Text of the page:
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Sunday, October 18th, 2015 @ 3:00pm  

A discussion of feline nutritional needs; how to decode pet food labels (“grain-free” may not mean what you think it does); and how to safely and effectively convince the carb-loving cat to eat like the lion he is.

 

Feeding Your Cat for Optimal Health and Happiness

Obesity. Diabetes. Urinary issues. Chronic vomiting.

All of these are common feline health problems. And there’s growing evidence that all of them may be caused—partly or completely—by high-carbohydrate diets.

But when faced with a sea of marketing claims, confusing labels, and conflicting advice, how do we decide which food is best? And then, how do we get our cats to actually eat it?

 

Lion in the House: Feeding Your Cat for Optimal Health and Happiness from Animal Community Talks on Vimeo.

 

What we learned

Dr. Fletcher's Lecture Room

Dr. Christine Fletcher provided her insights and experience with feline nutrition, in conjunction with prevailing theories most notably championed by Dr. Deborah Greco. 

She spent some time dispelling common myths about cat food.  For example, some cat food brands include fruit and vegetable ingredients to sound healthier.  However, such ingredients are little more than filler, so far as feline diet is concerned. 

She also translated the true meaning of common marketing buzz-words like "natural" and "by-products," which are used very effectively to sell pet food, but which are sometimes deceptive because of how consumers perceive their meaning.

Most importantly, Dr. Fletcher discussed what is believed to be the ideal balance for the feline diet, be they young, old, diabetic, or unremarkable and healthy in every way:

Water content should account for roughly 70% of overall volume.  Cats are built to consume a significant amount of water via their prey.  Studies have shown that cats eating canned cat food in addition to having access to fresh water take in markedly more water than cats eating dry food and drinking water separately.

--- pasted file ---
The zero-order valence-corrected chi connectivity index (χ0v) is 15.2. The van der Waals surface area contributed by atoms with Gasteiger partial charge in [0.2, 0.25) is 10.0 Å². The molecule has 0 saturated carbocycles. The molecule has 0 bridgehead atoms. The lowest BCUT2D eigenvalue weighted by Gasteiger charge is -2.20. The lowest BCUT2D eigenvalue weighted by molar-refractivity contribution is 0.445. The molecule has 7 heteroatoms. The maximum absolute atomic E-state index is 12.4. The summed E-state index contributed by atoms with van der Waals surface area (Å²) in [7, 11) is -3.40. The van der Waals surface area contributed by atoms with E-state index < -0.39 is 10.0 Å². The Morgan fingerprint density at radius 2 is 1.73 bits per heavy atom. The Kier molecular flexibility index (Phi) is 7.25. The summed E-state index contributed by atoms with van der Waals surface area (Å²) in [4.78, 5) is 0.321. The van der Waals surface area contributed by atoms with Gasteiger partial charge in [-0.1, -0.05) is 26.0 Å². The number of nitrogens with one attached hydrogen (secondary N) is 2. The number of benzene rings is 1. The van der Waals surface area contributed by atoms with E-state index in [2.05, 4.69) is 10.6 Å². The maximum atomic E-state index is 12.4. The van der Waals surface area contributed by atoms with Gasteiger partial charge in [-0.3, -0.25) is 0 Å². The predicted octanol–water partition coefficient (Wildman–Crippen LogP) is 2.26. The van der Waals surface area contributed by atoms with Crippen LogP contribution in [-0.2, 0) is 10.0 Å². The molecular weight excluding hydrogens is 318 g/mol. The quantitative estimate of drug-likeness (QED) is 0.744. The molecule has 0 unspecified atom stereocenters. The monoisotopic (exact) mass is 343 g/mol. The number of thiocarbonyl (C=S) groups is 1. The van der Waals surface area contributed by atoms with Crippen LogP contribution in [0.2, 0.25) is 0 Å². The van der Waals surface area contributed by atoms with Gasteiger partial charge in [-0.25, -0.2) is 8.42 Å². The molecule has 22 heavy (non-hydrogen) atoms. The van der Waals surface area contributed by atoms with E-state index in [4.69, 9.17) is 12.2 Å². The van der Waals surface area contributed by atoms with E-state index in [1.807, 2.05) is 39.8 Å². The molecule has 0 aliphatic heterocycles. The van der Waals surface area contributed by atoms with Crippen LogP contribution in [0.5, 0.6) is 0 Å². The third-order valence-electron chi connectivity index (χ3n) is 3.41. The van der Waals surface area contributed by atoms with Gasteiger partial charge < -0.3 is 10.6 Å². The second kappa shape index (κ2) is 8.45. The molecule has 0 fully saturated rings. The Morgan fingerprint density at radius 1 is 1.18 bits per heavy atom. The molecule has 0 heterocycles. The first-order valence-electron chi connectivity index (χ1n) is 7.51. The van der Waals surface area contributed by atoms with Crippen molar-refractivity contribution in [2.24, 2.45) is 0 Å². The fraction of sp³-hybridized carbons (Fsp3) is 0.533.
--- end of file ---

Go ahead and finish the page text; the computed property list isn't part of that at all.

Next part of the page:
Of the remaining percentage, protein should account for 50-60%, fat 30-40%, and carbohydrates 10%.  These approximations are based primarily on the study of typical diets of feral cats, along with some new research into feline metabolism. 

Dr. Fletcher repeatedly stressed the need for more research and evaluation of these diets in long-term controlled studies.  However, in her 10 years of clinical observation and experience in treating overweight and diabetic cats, the benefits of transitioning to high-protein canned diets have been unmistakable.

 

Recommended Resources:

  • Catinfo.org (Lisa A. Pierson, DVM)
    • Cat Food Composition Chart
    • Transitioning the Dry Food Addict to Canned Food
  • YourDiabeticCat.com (Elizabeth Hodgkins, DVM)
    • Good discussion of high protein, low carb canned diets in diabetes
  • BalanceIt.com
    • Homemade recipes from board-certified veterinary nutritionists
    • Dietary supplements to make sure homemade diets are complete/balanced
  • American College of Veterinary Nutrition (www.acvn.org)
    • Directory of board-certified veterinary nutritionists available for consultation
  • American Association of Feed Control Officials—AAFCO (www.aafco.org/consumers)
    • Pet food regulations, including pet food labels, ingredient definitions, and food recall information
  • The Business of Pet Food (petfood.aafco.org)
    • More detailed information about pet food regulations and ingredient definitions from AAFCO
  • Indoor Cat Initiative: Information for Cat Owners (indoorpet.osu.edu/cats)
    • Environmental enrichment strategies for indoor cats

 

Attendees qualified for 1 CE credit approved by the Veterinary Medical Examining Board, Portland, Oregon.
 

ACT extends a sincere thanks to Dr. Christine Fletcher for her time and expertise.